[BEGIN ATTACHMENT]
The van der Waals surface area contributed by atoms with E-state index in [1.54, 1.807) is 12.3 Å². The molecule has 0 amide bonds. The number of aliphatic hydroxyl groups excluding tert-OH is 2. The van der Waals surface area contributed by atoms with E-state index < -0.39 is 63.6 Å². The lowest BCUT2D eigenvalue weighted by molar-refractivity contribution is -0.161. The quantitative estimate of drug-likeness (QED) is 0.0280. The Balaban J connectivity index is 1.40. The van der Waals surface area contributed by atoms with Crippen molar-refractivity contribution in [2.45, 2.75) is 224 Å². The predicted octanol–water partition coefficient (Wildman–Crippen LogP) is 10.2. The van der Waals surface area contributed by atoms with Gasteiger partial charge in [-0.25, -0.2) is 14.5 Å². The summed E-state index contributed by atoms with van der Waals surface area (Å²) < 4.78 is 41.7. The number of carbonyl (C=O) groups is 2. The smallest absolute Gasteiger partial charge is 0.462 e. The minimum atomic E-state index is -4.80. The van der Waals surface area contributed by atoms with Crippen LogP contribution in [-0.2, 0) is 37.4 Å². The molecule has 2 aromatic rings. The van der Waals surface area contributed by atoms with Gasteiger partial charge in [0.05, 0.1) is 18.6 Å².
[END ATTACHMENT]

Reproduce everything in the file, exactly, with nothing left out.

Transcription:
The van der Waals surface area contributed by atoms with E-state index in [1.54, 1.807) is 12.3 Å². The molecule has 0 amide bonds. The number of aliphatic hydroxyl groups excluding tert-OH is 2. The van der Waals surface area contributed by atoms with E-state index < -0.39 is 63.6 Å². The lowest BCUT2D eigenvalue weighted by molar-refractivity contribution is -0.161. The quantitative estimate of drug-likeness (QED) is 0.0280. The Balaban J connectivity index is 1.40. The van der Waals surface area contributed by atoms with Crippen molar-refractivity contribution in [2.45, 2.75) is 224 Å². The predicted octanol–water partition coefficient (Wildman–Crippen LogP) is 10.2. The van der Waals surface area contributed by atoms with Gasteiger partial charge in [-0.25, -0.2) is 14.5 Å². The summed E-state index contributed by atoms with van der Waals surface area (Å²) < 4.78 is 41.7. The number of carbonyl (C=O) groups is 2. The smallest absolute Gasteiger partial charge is 0.462 e. The minimum atomic E-state index is -4.80. The van der Waals surface area contributed by atoms with Crippen LogP contribution in [-0.2, 0) is 37.4 Å². The molecule has 2 aromatic rings. The van der Waals surface area contributed by atoms with Gasteiger partial charge in [0.05, 0.1) is 18.6 Å².